It is not to far from the start of a new semester. One of my favorite classes is my graphic novel class. I get to read Frank Miller’s Batman: The Dark Knight Returns, The Watchmen, and a few others. It has opened my world into more reading. I started to get into the graphic novel The Walking Dead. I am so glad that Fontbonne is starting to have fun classes. It makes me want to go to class, even though I always attend class, and makes it more interesting.
Good day, Fontbonne!
This week I wish to discuss how I study for exams. For me, the best way to study for an exam is paying attention in class. If you are unable to understand your teacher, then I would suggest dropping the class and getting into a new one. (There are some classes taught at Fontbonne with different teachers teaching the courses. Find one that works in your schedule.) Since I fortunately am able to understand my professors, I can usually give my undivided attention. What teachers say in class is very important. You can read the book all you want, but most likely what you will be tested mostly on is the information that the teacher has presented in class. There is a chance that you will have a class that does not use the book in class. It is always good to read the book regardless if the teacher does not review from it in class. For example, in my Western Civilization Pre-Historty to 1700 CE course with Mr. McCabe, Mr. McCabe tests his students on both the material that was given in class, and what was not touched upon from the chapters in our book. He will often say in class: “Make sure you read the chapter!”.
I have to admit, I do not always read everything for my classes. It is really only when it is mentioned in class that I read outside of class and homework. What has been working for me lately is studying my notes thoroughly, then skim the book for any information that I might have missed. Once I come across something that I realize that I need to know for the test, I read the section over maybe once or twice up to an hour.I feel that paying attention in class and taking good notes are the best ways for studying for a test. Good luck to all of you, and I hope that you have found my tips useful!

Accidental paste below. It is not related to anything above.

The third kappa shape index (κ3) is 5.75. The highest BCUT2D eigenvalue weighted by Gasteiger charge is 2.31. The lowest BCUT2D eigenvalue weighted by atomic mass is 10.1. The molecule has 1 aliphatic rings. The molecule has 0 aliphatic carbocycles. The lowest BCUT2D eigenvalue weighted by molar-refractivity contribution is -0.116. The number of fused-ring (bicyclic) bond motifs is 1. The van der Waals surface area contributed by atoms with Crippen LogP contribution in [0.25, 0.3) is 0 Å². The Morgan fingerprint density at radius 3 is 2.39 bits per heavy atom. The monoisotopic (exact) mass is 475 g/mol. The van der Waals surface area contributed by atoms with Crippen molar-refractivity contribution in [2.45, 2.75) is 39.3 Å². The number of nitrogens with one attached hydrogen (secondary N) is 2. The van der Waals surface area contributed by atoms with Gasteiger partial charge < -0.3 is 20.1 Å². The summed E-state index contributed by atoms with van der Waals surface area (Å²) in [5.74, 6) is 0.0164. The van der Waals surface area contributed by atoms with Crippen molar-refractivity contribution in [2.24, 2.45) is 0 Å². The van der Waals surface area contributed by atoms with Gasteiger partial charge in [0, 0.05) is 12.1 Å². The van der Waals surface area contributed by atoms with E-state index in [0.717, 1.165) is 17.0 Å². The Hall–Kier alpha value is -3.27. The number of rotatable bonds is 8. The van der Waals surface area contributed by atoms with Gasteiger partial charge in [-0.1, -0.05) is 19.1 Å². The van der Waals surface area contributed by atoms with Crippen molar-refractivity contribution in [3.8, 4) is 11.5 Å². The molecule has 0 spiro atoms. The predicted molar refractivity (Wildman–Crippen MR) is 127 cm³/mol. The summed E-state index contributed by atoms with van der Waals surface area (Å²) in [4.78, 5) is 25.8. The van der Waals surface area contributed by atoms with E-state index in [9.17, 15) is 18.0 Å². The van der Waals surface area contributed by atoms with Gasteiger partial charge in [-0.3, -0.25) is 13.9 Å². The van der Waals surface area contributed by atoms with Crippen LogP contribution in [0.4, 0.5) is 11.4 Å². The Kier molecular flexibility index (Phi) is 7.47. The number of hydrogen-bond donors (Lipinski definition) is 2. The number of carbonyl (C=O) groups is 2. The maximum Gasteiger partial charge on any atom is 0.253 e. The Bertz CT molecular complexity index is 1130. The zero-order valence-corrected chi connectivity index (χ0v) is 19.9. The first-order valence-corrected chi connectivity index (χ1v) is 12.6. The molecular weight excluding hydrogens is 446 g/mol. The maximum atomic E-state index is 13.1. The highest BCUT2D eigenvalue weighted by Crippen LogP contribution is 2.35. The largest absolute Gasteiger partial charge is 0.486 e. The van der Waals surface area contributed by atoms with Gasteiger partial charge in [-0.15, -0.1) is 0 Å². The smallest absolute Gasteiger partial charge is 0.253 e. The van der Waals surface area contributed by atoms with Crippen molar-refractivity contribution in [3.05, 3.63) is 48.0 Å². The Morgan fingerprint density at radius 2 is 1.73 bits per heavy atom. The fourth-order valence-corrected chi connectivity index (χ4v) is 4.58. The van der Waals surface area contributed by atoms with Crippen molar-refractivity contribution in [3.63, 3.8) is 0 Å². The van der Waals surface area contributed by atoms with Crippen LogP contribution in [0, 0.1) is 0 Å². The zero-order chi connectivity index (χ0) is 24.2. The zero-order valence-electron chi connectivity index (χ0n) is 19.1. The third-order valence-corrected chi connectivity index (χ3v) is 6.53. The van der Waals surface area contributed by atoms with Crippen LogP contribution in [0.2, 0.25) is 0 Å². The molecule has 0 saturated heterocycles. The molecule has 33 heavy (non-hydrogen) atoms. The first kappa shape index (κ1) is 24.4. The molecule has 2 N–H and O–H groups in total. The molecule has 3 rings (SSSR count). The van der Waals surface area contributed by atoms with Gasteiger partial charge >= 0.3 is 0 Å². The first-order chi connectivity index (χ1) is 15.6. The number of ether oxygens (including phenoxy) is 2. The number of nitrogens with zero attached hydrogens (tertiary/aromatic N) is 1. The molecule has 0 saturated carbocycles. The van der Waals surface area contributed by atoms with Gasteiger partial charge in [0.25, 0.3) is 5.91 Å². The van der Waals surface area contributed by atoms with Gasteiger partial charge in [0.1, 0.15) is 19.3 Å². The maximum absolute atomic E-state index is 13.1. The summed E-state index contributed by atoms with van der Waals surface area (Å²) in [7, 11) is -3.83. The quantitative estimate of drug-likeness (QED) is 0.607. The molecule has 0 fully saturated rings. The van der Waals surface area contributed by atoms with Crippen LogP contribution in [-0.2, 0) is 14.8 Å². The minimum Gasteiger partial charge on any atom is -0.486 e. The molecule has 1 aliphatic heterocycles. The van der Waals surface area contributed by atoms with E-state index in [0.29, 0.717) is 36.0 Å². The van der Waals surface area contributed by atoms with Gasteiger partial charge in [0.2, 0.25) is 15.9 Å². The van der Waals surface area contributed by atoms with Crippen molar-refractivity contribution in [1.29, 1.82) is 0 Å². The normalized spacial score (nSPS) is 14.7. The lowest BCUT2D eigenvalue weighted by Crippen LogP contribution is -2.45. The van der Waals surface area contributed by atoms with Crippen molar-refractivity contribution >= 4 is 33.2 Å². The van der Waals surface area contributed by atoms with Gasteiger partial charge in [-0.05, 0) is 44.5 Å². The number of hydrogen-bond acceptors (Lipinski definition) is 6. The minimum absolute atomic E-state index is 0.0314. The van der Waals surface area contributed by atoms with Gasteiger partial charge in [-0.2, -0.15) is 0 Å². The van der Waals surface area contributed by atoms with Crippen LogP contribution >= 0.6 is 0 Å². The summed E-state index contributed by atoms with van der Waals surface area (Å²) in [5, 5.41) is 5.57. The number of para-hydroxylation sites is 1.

This week when I checked my e-mail I found an e-mail from one of my professors stating that I had done an assignment wrong. Instead of criticizing me or letting me know I lost the points he simply stated he had erased the incorrect assignment and asked me to re-do the work and told me how.
This got me thinking what a gracious gift a re-do could be whether it would be in school or in life. There are times that I submit an assignment after spell checking it and re-reading it and then find an error. Darn, it stings when the professor finds the error too. It stings as well in life when a friend, family member or a complete stranger finds an error, wrong doing, or criticizes you. At those times it would be awesome to have a re-do button to help with a quick reply, a sorry or a “will you forgive me?”.
This week I’m so thankful for my re-do I was given in my class because it gave me time to reflect on the things that have been happening in my life. Although, this past weekend I couldn’t push a re-do button and have things work perfectly with my estranged mom and brother, with whom I was able to reconnect with. I know that there have been painful things said and done by all three of us, but by God’s grace we are being pulled together into a re-do relationship. I hope and pray that I am able to bond again in a positive way with my mom as she is facing brain cancer. I also pray for a peace to overwhelm her, myself and my brother.
I pray for the quiet peace that a re-do can do for you not only in school but in life.
This was a pretty stressful week for everyone on campus: Advising Week, when students have to put together their schedules for the spring semester with their advisors. It sounds like picking out classes would be easy; after all, there are lots of fun classes in the Course Catalog I’d enjoy taking: Stagecraft, French lessons through Washington University, and there’s even a METALSMITHING class I’d love to be in!
However, these classes aren’t applicable to computer science or my other academic goals, like getting a minor in History, and in order to pick out my classes wisely, I had to look at what I’ve taken and what classes I need to be in to make progress on my degree. I also had to consider when the classes I need are offered – some courses are only offered in the fall semester or the spring semester, and others are offered alternating years. Plus, as if all this isn’t complicated enough, I need to take certain classes like Discrete Mathematics before I can take more computer science classes. Looking at all the courses I still need to take and trying to figure out when I need them by overwhelmed me, and I spent a couple of days struggling to decide which courses to choose.
I finally made some progress when I realized I had only 30 minutes until my appointment with my advisor, and that I really needed to get down to business and put some classes on my list. With 10 minutes to go, I got a tentative schedule all laid out and I went to see my advisor. She looked at what I’ve taken so far and what I need to take yet, and she suggested that I add a math class, Modeling, to my schedule so I can have more opportunities for other classes later. I’ll be taking 18 hours in the Spring semester, and it seems like I’ll be in some interesting classes: Calculus III, Modeling, America Abroad, and Computer Programming II. I’m sure these classes will give me many challenges, but I think I’ll enjoy them. As for now, I’m just glad Advising Week is over!